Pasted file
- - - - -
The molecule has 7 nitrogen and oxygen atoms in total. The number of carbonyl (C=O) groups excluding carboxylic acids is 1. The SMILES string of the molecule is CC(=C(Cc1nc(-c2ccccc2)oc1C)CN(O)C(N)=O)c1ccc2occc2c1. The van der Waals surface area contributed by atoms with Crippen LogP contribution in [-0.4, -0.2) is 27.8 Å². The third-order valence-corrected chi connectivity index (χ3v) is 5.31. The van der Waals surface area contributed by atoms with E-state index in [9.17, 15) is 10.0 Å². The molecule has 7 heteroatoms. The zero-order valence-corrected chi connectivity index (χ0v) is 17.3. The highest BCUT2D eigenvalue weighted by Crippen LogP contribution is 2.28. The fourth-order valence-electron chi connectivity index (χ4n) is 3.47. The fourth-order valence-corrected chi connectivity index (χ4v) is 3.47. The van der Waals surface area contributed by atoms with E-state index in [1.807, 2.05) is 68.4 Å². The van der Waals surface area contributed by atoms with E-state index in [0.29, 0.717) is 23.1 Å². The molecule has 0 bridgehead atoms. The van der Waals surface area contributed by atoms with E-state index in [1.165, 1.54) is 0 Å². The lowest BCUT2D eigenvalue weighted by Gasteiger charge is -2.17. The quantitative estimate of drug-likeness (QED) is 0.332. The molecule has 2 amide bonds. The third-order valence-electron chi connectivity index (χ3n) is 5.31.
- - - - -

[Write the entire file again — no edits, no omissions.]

The molecule has 7 nitrogen and oxygen atoms in total. The number of carbonyl (C=O) groups excluding carboxylic acids is 1. The SMILES string of the molecule is CC(=C(Cc1nc(-c2ccccc2)oc1C)CN(O)C(N)=O)c1ccc2occc2c1. The van der Waals surface area contributed by atoms with Crippen LogP contribution in [-0.4, -0.2) is 27.8 Å². The third-order valence-corrected chi connectivity index (χ3v) is 5.31. The van der Waals surface area contributed by atoms with E-state index in [9.17, 15) is 10.0 Å². The molecule has 7 heteroatoms. The zero-order valence-corrected chi connectivity index (χ0v) is 17.3. The highest BCUT2D eigenvalue weighted by Crippen LogP contribution is 2.28. The fourth-order valence-electron chi connectivity index (χ4n) is 3.47. The fourth-order valence-corrected chi connectivity index (χ4v) is 3.47. The van der Waals surface area contributed by atoms with E-state index in [1.807, 2.05) is 68.4 Å². The van der Waals surface area contributed by atoms with E-state index in [0.29, 0.717) is 23.1 Å². The molecule has 0 bridgehead atoms. The van der Waals surface area contributed by atoms with E-state index in [1.165, 1.54) is 0 Å². The lowest BCUT2D eigenvalue weighted by Gasteiger charge is -2.17. The quantitative estimate of drug-likeness (QED) is 0.332. The molecule has 2 amide bonds. The third-order valence-electron chi connectivity index (χ3n) is 5.31.